School of Natural Sciences
By Robbert Dijkgraaf
Light is the great unifier. John Wheeler, the beloved Princeton physicist, used to draw the universe as a big capital U with a little eye on one leg, signifying that we, human beings, are the eyes of the universe looking back at itself. The universe after many, many billions of years formed human life on planet Earth, and we use light to observe and understand the universe.
The growing understanding of the nature of light through the centuries is the perfect metaphor for science: it is an eye-opener. Almost 350 years ago, Isaac Newton, as a young man, put a prism in a beam of light and unraveled its various colors. This was the beginning of a long story. Around the year 1800, the astronomer William Herschel was the first to measure the temperature of light. He made the startling discovery that the rainbow does not stop at red, but actually continues, invisibly, as infrared light, which we cannot see but can feel as a sensation of warmth.
What is light? Physics has a simple answer: an electromagnetic wave. Exactly 150 years ago, the Scottish physicist James Clerk Maxwell discovered the laws that describe these waves. I have a T-shirt with these equations and the text “And then there was light.” If only Maxwell had patented his equations! It would be enough to finance all research in the world.
by Nir Shaviv
How might climate be influenced by cosmic rays?
In 1913, Victor Hess measured the background level of atmospheric ionization while ascending with a balloon. By doing so, he discovered that Earth is continuously bathed in ionizing radiation. These cosmic rays primarily consist of protons and heavier nuclei with energies between their rest mass and a trillion times larger. In 1934, Walter Baade and Fritz Zwicky suggested that cosmic rays originate from supernovae, the explosive death of massive stars. However, only in 2013 was it directly proved, using gamma-ray observations with the FERMI satellite, that cosmic rays are indeed accelerated by supernova remnants. Thus, the amount of ionization in the lower atmosphere is almost entirely governed by supernova explosions that took place in the solar system’s galactic neighborhood in the past twenty million years or so.
Besides being messengers from ancient explosions, cosmic rays are extremely interesting because they link together so many different phenomena. They tell us about the galactic geography, about the history of meteorites or of solar activity, they can potentially tell us about the existence of dark matter, and apparently they can even affect climate here on Earth. They can explain many of the past climate variations, which in turn can be used to study the Milky Way.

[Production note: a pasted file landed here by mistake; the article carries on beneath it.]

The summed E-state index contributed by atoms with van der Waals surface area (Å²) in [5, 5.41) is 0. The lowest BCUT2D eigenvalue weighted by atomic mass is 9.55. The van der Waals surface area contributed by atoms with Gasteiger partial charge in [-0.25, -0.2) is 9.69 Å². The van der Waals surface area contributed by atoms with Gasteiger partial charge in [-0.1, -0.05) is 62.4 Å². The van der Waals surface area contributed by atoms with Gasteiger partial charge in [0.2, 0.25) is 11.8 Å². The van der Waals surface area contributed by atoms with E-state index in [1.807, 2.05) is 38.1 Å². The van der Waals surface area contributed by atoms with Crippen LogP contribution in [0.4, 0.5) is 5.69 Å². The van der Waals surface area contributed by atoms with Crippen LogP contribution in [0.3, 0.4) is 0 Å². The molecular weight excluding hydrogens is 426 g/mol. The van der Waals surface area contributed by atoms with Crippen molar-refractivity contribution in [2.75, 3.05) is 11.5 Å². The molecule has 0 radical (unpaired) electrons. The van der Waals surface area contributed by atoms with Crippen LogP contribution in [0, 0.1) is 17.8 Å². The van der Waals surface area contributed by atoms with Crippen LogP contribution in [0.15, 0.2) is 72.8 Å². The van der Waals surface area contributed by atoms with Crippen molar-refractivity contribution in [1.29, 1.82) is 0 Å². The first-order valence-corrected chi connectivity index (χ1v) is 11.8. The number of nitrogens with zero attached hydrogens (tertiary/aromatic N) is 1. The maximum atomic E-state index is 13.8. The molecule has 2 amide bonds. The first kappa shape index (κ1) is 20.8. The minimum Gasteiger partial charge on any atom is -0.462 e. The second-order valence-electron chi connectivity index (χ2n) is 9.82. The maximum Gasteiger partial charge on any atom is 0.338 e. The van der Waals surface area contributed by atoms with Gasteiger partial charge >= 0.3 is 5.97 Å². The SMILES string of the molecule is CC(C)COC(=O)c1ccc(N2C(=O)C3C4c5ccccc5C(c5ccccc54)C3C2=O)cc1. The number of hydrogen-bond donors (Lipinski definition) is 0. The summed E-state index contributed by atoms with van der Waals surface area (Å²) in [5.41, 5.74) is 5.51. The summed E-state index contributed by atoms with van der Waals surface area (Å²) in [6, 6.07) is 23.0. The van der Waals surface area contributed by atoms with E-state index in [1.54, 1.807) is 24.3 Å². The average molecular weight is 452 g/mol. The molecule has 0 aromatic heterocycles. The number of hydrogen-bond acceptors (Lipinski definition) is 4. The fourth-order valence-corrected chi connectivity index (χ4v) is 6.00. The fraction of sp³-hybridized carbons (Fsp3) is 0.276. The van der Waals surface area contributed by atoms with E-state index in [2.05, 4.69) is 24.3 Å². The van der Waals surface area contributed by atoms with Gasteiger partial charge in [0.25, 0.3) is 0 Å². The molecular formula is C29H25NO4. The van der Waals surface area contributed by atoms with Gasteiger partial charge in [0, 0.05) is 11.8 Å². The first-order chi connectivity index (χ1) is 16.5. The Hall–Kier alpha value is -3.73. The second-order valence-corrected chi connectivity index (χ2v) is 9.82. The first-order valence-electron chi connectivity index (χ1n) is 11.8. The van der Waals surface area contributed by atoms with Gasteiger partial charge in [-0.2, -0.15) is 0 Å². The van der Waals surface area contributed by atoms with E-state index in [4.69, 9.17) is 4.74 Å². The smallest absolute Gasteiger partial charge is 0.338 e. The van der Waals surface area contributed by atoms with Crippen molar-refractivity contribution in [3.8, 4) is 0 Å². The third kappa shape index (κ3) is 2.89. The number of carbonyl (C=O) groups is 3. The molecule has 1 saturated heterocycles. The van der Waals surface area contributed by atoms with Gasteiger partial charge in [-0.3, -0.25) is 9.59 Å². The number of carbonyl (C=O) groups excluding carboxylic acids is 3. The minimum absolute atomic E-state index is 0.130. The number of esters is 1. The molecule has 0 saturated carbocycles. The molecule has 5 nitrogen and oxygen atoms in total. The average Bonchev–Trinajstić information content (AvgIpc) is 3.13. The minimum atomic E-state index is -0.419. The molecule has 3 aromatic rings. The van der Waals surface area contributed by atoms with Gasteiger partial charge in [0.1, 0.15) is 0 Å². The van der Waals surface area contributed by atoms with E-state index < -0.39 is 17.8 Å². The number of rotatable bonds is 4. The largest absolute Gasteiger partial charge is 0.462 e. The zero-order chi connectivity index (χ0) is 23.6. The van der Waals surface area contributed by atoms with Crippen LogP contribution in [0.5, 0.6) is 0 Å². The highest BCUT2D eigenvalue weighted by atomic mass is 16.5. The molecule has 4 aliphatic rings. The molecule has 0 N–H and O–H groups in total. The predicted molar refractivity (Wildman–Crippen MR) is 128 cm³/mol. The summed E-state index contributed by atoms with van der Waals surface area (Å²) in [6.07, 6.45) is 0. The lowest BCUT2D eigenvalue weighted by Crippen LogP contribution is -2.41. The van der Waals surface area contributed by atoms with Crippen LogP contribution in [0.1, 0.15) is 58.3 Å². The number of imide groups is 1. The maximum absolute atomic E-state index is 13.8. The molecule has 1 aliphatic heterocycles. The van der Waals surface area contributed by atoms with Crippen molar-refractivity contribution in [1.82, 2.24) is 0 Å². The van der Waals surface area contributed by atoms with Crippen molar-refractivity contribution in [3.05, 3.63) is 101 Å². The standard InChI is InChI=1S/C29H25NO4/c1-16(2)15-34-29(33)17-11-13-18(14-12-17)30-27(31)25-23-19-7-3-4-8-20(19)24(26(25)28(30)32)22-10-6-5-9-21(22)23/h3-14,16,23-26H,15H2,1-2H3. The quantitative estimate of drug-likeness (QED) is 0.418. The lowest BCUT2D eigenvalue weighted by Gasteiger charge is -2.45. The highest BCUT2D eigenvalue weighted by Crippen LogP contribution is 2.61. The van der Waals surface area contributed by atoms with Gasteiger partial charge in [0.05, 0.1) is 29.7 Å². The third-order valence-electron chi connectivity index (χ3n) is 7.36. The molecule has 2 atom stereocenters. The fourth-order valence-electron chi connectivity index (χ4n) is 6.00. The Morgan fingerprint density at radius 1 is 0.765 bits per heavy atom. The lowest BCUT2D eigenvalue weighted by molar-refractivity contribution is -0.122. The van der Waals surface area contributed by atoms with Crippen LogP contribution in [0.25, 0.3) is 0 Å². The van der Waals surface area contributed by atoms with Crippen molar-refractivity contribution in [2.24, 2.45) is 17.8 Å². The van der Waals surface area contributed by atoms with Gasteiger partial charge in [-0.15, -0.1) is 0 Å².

The idea that cosmic rays may affect climate through modulation of the cosmic ray ionization in the atmosphere goes back to Edward Ney in 1959. It was known that solar wind modulates the flux of cosmic rays reaching Earth—a high solar activity deflects more of the cosmic rays reaching the inner solar system, and with it reduces the atmospheric ionization. Ney raised the idea that this ionization could have some climatic effect. This would immediately link solar activity with climate variations, and explain things like the little ice age during the Maunder minimum, when sunspots were a rare occurrence on the solar surface.
The theoretical astrophysicist and Princeton University professor is well known for his work on NASA’s 2001 Microwave Anisotropy Probe—he conceptualized the mission and deciphered the radio telescope’s data to measure the age of the universe, the shape of the universe, and the abundance of ordinary matter, dark matter, and dark energy. A 2001 MacArthur fellow and fall 2014 Visitor and former Member (1985–88) in the School of Natural Sciences, Spergel received the 2015 Dannie Heineman Prize for Astrophysics with Marc Kamionkowski for their investigation of the fluctuations of the cosmic microwave background, work they did when Kamionkowski was a Member (1991–95) in the School of Mathematics.
What makes you curious? I think that we are all curious. I have been fortunate to have the opportunity to have the time to explore some of the questions that have fascinated me.